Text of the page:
Under the FCPA, “government official” means any official, officer, employee or representative of any non-US government department, agency or instrumentality (including any government-owned or -controlled commercial enterprise, such as a national oil company), or any outside consultancy group engaged thereby, or any official of a public international organization or political party, or candidate for political office outside the United States.
Under the FCPA, the police, navy and local marine authority officials, as well as doctors and paramedics of state institutions, are government officials. Drillers often operate in jurisdictions where corruption is rampant and government officials solicit illegal payments to look the other way or simply finish the investigation so that the rig can resume operations. These requests are illegal bribe solicitations under FCPA.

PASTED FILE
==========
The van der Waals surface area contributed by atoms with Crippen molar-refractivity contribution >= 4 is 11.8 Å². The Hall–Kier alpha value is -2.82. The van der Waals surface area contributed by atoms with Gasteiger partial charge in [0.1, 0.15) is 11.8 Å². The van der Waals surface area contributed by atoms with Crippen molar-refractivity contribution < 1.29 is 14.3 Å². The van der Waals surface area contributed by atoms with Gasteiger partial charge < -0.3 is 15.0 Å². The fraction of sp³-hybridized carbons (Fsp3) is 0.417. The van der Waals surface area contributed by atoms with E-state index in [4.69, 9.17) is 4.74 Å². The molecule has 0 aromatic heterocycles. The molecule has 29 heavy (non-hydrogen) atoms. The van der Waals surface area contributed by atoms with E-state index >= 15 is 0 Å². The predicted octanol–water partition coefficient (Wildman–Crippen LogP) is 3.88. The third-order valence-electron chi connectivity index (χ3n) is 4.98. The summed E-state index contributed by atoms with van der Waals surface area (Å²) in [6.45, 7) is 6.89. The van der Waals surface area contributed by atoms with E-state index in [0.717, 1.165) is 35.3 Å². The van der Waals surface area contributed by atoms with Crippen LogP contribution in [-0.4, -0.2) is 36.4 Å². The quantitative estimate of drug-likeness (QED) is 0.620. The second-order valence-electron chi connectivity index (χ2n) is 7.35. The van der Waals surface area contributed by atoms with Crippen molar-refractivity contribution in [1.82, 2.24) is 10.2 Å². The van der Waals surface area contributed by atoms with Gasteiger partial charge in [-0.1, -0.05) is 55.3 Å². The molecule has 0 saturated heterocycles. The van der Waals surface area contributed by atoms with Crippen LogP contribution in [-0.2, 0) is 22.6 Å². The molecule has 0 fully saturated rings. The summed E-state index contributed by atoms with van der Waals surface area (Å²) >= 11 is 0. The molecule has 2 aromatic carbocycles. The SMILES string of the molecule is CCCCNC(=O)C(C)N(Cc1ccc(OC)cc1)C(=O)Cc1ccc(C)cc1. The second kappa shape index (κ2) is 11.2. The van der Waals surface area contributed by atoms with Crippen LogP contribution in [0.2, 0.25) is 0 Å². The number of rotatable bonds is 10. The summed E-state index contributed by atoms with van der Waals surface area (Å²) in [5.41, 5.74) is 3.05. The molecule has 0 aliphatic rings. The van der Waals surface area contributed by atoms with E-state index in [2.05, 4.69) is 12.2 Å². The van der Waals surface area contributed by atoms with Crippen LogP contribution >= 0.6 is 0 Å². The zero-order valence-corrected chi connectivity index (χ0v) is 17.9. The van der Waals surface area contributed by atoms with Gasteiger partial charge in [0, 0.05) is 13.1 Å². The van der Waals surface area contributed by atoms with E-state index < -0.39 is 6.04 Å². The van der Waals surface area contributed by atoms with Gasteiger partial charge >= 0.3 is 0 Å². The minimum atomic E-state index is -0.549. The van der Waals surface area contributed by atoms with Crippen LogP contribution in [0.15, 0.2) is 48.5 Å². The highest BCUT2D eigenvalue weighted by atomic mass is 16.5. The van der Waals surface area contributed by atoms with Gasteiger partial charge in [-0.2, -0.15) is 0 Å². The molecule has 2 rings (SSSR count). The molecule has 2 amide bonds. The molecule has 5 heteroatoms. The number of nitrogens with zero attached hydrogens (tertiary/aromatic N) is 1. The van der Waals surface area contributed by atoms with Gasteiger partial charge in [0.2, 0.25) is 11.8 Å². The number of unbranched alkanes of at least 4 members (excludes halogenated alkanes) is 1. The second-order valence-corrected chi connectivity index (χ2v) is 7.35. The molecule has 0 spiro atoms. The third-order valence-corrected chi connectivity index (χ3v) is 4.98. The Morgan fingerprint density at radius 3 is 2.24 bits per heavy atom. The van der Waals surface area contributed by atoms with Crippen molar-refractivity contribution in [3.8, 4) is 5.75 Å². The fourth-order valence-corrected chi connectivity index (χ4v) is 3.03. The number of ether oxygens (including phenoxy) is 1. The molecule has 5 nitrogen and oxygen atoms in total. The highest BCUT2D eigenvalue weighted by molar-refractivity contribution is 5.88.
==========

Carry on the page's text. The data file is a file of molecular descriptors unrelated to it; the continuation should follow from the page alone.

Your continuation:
A payment, or a promise of payment (or other benefit), violates the FCPA. Penalties include monetary fines and imprisonment. It is important to communicate to employees and all other persons acting on behalf of the company that no circumstances, no matter how dire, will constitute a defense to an FCPA violation.
Culture. Western accident investigators are used to witnesses who know their rights and understand the process. The witness can, at least to a degree, identify with the interviewer and understand the procedures and the goals of the investigation. They are comfortable with the routine of the investigation.
For many third-world country nationals, particularly from formerly war-torn regions, the arrival of investigators accompanied by security guards is a disturbing experience. A traumatized witness will not be able to provide valuable information to an investigator. The witness’s paralyzing fear of repercussions and retaliation will distort the testimony or even cause the witness to deny any knowledge of underlying facts.
It is therefore crucial to interview witnesses in a way that does not bear any resemblance to an interrogation. The investigator must get to know the witness in an informal setting. A successful interview will take the form of a casual conversation with pointed questions veiled as improvised remarks. In some cultures, lower-level employees are likely to believe that their testimony must match what their superior said. It is therefore important to interview witnesses without the presence of supervisors.